Taliban prohibits female media engagement in Khost, says watchdog

File Photo.

KHOST, Afghanistan — Taliban has imposed a ban on females contacting radio stations or television channels in Khost province in southeastern Afghanistan with warnings issued to media heads about airing female voices in their programs, according to a media watchdog group.

The Afghanistan Journalists Center (AFJC) obtained a statement from Abdul Rashid Omari, the Taliban commander of the security department in Khost. The statement criticized media for broadcasting educational and social programs involving girls.

The AFJC expressed alarm over this development and urged the Taliban to reverse its decision. The statement from Omari read, “Some private radio stations in Khost are promoting inappropriate content; a notable example is the broadcasting of school lessons and social programs where many girls participate.”

The statement accused girls of making “illegitimate contacts” with presenters during these programs, allegedly leading to “inappropriate behavior” and conflicting with “Islamic manners.”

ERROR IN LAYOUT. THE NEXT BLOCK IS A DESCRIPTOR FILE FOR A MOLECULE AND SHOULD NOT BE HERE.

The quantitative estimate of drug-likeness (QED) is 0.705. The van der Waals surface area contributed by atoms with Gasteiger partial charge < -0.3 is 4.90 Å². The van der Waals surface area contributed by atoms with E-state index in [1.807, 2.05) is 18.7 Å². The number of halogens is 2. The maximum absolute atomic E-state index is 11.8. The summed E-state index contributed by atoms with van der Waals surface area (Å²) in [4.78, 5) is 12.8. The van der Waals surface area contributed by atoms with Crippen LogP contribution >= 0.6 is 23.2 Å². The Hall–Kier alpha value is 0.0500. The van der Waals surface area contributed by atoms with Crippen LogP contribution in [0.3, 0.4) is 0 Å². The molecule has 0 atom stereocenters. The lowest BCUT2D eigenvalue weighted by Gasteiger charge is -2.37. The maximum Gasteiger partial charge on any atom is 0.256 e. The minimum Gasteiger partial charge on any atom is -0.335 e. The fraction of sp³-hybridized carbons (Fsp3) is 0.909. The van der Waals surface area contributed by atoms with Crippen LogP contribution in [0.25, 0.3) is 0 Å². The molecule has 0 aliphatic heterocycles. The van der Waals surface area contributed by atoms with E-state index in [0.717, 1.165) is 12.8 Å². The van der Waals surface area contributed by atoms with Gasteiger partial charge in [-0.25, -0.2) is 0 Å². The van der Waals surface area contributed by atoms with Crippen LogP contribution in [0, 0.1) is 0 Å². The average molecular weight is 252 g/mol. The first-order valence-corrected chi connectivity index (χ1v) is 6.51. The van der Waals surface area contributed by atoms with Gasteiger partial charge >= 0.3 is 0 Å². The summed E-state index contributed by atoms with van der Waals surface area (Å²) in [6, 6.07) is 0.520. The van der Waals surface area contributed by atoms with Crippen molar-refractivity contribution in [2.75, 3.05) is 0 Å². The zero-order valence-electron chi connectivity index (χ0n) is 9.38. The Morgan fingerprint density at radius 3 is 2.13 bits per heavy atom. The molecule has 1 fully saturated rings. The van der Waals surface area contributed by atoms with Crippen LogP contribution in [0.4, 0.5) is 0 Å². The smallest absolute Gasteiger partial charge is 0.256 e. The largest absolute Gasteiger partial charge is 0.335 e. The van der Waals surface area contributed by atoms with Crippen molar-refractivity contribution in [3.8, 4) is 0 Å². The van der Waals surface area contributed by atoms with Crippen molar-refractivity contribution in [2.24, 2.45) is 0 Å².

A Taliban letter posted by AFJC.

Additionally, the statement instructed the provincial department of information and culture to address this issue with media organizations, noting the lack of required permits from the educational department for broadcasting educational content.

The AFJC labeled the security department’s decision as “unprecedented,” raising concerns among journalists about the activities of the information and culture department. There is growing suspicion that the department may be facilitating the issuance of such restrictive statements.

Currently, 15 private radio stations and 3 TV channels operate in Khost, in addition to the state-run TV and radio station of RTA, controlled by the Taliban.